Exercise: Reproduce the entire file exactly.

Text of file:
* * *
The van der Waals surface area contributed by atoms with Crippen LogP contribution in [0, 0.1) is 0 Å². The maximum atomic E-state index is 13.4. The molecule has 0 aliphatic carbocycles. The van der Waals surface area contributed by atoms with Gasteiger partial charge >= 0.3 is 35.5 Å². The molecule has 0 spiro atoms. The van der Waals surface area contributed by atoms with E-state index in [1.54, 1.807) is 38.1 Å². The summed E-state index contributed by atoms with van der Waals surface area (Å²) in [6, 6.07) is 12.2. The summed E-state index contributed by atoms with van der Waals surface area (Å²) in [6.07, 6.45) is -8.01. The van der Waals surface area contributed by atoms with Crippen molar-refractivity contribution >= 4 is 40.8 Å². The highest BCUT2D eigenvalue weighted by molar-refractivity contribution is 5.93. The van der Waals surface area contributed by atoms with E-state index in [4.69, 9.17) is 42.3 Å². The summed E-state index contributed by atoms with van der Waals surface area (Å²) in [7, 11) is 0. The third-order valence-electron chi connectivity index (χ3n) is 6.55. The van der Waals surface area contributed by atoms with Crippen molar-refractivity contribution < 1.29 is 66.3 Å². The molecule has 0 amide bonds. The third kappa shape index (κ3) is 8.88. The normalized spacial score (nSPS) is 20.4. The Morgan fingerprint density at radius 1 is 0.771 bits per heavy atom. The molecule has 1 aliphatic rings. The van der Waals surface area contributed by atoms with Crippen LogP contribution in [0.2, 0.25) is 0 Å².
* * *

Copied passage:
The van der Waals surface area contributed by atoms with Crippen LogP contribution in [0, 0.1) is 0 Å². The maximum atomic E-state index is 13.4. The molecule has 0 aliphatic carbocycles. The van der Waals surface area contributed by atoms with Gasteiger partial charge >= 0.3 is 35.5 Å². The molecule has 0 spiro atoms. The van der Waals surface area contributed by atoms with E-state index in [1.54, 1.807) is 38.1 Å². The summed E-state index contributed by atoms with van der Waals surface area (Å²) in [6, 6.07) is 12.2. The summed E-state index contributed by atoms with van der Waals surface area (Å²) in [6.07, 6.45) is -8.01. The van der Waals surface area contributed by atoms with Crippen molar-refractivity contribution >= 4 is 40.8 Å². The highest BCUT2D eigenvalue weighted by molar-refractivity contribution is 5.93. The van der Waals surface area contributed by atoms with E-state index in [4.69, 9.17) is 42.3 Å². The summed E-state index contributed by atoms with van der Waals surface area (Å²) in [7, 11) is 0. The third-order valence-electron chi connectivity index (χ3n) is 6.55. The van der Waals surface area contributed by atoms with Crippen molar-refractivity contribution < 1.29 is 66.3 Å². The molecule has 0 amide bonds. The third kappa shape index (κ3) is 8.88. The normalized spacial score (nSPS) is 20.4. The Morgan fingerprint density at radius 1 is 0.771 bits per heavy atom. The molecule has 1 aliphatic rings. The van der Waals surface area contributed by atoms with Crippen LogP contribution in [0.2, 0.25) is 0 Å².